The fact is that the Iranians have already arrived and are sitting on Israel’s border. But the prime minister, like the US president, chooses to turn a blind eye to this rapidly advancing reality.

Is War Between a Rising China and a Dominant America Inevitable?
David Ignatius/The Washington Post//July 01/17
Let’s imagine a Chinese “applied history” project, similar to the one at Harvard’s Belfer Center that helped spawn Professor Graham Allison’s widely discussed book “Destined for War.”
Allison’s historical analysis led him to posit a “Thucydides Trap” and the danger (if not inevitability) of war between a rising China and a dominant America, like the ancient conflict between Athens and Sparta chronicled described by the Greek historian Thucydides. A study by the Belfer Center’s Applied History Project identified 16 similar “rising versus ruling” cases over the past 500 years, 12 of which resulted in war. What would the Chinese say about the lessons of past interactions with the West?
Chinese analysts, from President Xi Jinping on down, have nominally rejected Allison’s pessimistic analysis. “There is no Thucydides Trap,” Xi has argued, claiming that he had devised an alternative “new type of great-power relations” that would avoid war by recognizing that each Asian giant had its own legitimate interests. More recently, he has shifted to arguing that “China and the US must do everything possible to avoid [the] Thucydides Trap.”
Similar protestations have reportedly been offered privately in recent months by a string of senior Chinese officials, and China’s modest cooperation with the United States in dealing with the North Korean nuclear threat provides some hope that this is indeed a “win-win” game, as Xi and other Chinese leaders so tirelessly repeat. (Of course, if you’re a hawkish “Trap” advocate, these are just more soothing blandishments to encourage the United States to avoid reckoning with the potency of Chinese power.)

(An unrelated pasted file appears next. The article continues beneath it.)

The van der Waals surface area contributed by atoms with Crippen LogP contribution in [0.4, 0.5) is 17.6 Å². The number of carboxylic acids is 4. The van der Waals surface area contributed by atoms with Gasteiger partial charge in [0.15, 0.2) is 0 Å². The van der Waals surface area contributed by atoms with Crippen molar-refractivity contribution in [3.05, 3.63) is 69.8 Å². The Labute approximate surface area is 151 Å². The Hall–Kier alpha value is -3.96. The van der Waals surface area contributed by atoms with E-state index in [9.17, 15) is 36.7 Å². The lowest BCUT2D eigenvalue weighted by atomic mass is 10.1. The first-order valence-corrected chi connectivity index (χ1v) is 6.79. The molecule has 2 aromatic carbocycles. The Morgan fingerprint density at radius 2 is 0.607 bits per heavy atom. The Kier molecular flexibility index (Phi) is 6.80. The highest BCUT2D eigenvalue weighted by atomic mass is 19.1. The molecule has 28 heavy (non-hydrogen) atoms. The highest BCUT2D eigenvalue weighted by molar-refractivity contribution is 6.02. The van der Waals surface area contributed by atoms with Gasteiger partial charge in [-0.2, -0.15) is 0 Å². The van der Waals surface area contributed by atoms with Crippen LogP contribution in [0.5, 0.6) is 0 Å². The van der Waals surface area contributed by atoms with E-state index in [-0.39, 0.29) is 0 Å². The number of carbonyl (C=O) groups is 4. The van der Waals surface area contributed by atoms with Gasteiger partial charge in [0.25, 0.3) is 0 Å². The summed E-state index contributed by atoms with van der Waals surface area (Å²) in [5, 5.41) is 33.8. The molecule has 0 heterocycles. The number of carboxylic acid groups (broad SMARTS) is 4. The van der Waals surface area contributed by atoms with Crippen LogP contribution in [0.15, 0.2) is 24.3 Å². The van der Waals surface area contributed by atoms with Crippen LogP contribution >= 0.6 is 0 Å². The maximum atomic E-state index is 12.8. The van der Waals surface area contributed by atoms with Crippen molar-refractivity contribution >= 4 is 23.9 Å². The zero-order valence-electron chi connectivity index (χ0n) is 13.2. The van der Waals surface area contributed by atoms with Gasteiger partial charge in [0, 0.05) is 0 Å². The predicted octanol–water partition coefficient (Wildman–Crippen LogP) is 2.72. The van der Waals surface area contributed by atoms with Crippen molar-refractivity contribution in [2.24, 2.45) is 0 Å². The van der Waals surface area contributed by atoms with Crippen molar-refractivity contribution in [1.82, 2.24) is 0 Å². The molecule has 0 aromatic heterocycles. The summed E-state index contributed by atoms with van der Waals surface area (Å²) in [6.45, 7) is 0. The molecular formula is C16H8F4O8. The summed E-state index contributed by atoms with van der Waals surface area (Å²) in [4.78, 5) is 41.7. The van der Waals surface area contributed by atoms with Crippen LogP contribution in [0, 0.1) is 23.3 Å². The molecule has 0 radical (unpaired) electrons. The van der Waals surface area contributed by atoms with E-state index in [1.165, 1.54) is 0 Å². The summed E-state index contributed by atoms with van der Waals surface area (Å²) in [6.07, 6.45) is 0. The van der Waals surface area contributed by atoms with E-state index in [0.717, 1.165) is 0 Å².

An interesting thought experiment would be to imagine a Chinese version of Allison (though one of their weaknesses is they don’t have such a prominent, independent scholar), who decides to examine the ledger from their side. What would such applied history teach the Chinese about their looming intersection with the dominant power of the United States?
I’m no expert on Chinese history or foreign policy, so I’ll simply sketch some areas of possible study for a hypothetical Sino-Thucydides analysis. In each case, my imaginary Chinese scholars would apply Allison’s rubric for applied history (developed by the late Professor Ernest May), which asked how each case was like its historical antecedent, how it was different and how that evidence might produce a net assessment.
Here’s my list of testable propositions, from a Chinese perspective.
Economic and cultural power is no substitute for military power. China was a dominant economic and intellectual force when it first encountered European power, but it lacked technologically backed military muscle. Mistake.
Weakness breeds contempt. Western powers made a show of pledging loyalty and tribute to China’s rulers and warlords, but this masked hostile intent. The Chinese were wooed and corrupted by the West’s influence. Mistake. Allison quotes Thucydides’ precept: The weak (and by extension, the corrupt) suffer what they must. Rooting out (or at least controlling) corruption is a central Chinese task.
The West preached openness as the way for China and other Asian nations to absorb advanced technology and Western know-how. But the West exploited that openness to create dependence. Even Japan, which built an astonishing manufacturing base, remained dependent on Western raw materials and energy supplies. Mistake. The result was a catastrophic war.
Networks of aid and assistance are good covers for expanding influence and military power. The Marshall Plan was a sublime scheme for spreading US influence and blunting the Soviet Union, in the name of relieving humanitarian suffering. China is devising similar outreach through the Asian Infrastructure Investment Bank and the cooperative development project known as “One Belt One Road.” The United States has done everything it can to prevent other nations from signing up to China’s initiatives. Mistake. Asian development is the handmaiden of Chinese power.